Pope Francis' Leadership Style - A Book Review
Chris Lowney, Pope Francis: Why He Leads the Way He Leads, Loyola Press, 2113
A Review by Quentin de la Bedoyere
Chris Lowney himself has been a Jesuit seminarian and a senior executive at J.P. Morgan & Co. He uses his experience of both to examine in this book Pope Francis' approach to leadership. This analysis, which Lowney frames in terms of Jesuit spiritualty, offers useful keys to the way Francis thinks and acts. Read the review
Pope Francis: Be Humble to Dialogue
.- In his daily homily, Pope Francis spoke of the importance of being humble in order to dialogue with others, and emphasized that we should not build “walls” that can foster resentment with others. “Humility, meekness, becoming all things to everyone and also – but this is not written in the Bible – all of us know that to do these things you have to swallow so many toads. But, we must do it,” the Pope explained in his Jan. 24 daily Mass.
Advice for the Pope on Reforming the Church
The Church isn't offering many endearing images to its stoic believers of late. But one will stay with me for many years. That wonderful moment in March when Jorge Mario Bergoglio walked out onto the Vatican balcony with his simple but invitingFratelli e sorelle, buona sera! — Brothers and sisters, good evening! — still sends a thrill up my spine.
Along with the rest of the watching crowd in St Peter's Square, I thought he'd seemed rather stunned, almost overwhelmed just prior to this emergence. Then came this incredibly pastoral moment followed by the next, his appeal to all of us to pray for him. You could have heard a pin drop in the packed square as people delightedly complied, an unforgettable moment.
Pope Francis and Liberation Theology - Essay One of a Series
The online journal, Political Theology Today, on December 6 2013 began a series of essays on Pope Francis' ongoing dialogue with Liberation Theology.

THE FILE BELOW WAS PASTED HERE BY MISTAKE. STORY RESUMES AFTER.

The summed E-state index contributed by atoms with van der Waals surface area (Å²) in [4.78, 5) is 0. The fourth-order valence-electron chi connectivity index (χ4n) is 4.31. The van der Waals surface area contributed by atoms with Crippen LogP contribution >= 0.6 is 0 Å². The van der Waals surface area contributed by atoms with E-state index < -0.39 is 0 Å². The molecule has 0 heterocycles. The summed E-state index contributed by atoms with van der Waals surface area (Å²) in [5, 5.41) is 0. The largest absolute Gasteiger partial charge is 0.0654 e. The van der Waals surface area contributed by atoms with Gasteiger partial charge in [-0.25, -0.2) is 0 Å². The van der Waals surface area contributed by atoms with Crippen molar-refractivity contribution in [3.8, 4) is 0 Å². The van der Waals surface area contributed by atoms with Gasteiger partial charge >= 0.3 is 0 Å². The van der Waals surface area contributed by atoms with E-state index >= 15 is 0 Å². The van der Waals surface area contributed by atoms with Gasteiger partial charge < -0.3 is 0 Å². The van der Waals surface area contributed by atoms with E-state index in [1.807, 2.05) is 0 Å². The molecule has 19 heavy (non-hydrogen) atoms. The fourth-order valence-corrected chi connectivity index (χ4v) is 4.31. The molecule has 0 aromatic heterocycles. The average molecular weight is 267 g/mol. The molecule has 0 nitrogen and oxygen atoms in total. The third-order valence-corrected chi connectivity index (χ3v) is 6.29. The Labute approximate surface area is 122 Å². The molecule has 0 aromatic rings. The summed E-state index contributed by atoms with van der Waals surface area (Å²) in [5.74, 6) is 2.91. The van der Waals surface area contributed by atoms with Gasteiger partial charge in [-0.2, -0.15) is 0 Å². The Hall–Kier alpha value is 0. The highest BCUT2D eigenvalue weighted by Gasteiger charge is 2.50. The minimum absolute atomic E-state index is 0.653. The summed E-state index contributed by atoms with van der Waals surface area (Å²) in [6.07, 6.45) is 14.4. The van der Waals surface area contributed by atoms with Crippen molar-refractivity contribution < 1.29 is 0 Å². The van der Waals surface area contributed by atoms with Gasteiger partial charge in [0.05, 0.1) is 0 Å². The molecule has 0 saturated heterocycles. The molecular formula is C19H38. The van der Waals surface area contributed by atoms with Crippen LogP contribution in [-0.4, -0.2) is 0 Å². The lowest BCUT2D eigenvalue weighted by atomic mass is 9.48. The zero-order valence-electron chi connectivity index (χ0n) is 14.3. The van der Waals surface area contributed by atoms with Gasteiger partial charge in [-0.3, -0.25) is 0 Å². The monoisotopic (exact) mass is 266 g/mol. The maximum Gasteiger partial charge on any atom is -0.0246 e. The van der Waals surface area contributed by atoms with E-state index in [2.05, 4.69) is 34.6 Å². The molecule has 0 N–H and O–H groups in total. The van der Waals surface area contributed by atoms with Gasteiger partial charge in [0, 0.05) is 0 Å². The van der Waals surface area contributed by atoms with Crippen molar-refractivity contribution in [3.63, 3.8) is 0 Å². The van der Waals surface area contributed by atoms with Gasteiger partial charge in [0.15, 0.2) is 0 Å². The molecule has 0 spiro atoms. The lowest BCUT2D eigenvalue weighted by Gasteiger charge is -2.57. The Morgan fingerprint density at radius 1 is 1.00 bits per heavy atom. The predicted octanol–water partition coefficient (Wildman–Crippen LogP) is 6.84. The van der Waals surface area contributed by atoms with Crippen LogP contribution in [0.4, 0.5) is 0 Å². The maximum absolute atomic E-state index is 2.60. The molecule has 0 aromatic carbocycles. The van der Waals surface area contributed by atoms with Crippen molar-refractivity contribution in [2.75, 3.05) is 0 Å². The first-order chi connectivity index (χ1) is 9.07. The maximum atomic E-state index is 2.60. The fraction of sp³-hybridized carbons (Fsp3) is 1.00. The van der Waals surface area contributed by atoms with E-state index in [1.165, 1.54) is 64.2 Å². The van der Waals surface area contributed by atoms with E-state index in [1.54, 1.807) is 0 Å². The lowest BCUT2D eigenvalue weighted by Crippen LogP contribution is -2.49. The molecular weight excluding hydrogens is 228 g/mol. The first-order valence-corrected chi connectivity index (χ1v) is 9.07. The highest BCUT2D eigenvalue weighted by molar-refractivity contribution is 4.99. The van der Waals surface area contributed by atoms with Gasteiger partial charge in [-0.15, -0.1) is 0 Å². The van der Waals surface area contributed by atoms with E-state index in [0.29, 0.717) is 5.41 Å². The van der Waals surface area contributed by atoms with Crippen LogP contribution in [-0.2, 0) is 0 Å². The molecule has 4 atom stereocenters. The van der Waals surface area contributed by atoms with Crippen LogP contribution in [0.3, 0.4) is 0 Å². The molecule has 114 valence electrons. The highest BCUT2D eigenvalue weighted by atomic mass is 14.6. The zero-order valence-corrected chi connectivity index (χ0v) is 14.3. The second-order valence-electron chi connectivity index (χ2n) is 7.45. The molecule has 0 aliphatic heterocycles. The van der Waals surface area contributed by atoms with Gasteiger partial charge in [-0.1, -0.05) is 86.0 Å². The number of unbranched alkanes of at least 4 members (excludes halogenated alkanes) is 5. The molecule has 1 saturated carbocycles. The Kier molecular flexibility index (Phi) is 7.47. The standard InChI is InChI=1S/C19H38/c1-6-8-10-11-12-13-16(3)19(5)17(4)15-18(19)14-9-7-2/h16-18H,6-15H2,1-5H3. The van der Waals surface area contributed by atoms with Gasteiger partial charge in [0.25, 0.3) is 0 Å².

The first of these essays may be found at the following address: Pope Francis and Liberation Theology - Jeffrey Klaiber SJ. Other essays follow on a weekly basis.
Evangelii Gaudium - Pope Francis' Apostolic Exhortation
Pope Francis offers a considered reflection on his approach to being Church today. The themes of joy and mercy are prominent, reminding us of Pope John XXIII. He also continues the Church's critique of capitalism, challenging all people of good will to face the terrible inequities in our world. The Pope's "off the cuff" remarks of the previous months are perhaps not so "off the cuff".
Pope Joins in Tributes to Nelson Mandela
Pope Francis sent a telegram to Jacob Zuma expressing his condolences on the death of Nelson Mandela.
A Comment on the Vatican's Questionnaire
Many of us were dismayed by the wording and expression of questions in the recent Preparatory Document for the Extraordinary Synod on Mariage and the Family scheduled for October 2014.
Pope Francis asks "Why?"
Cardinal Tagle recently had an audience in Rome with Pope Francis, along with a large group of people from the Philippines. Cardinal Tagle broke down as a spoke of the loss and pain caused by the cyclone.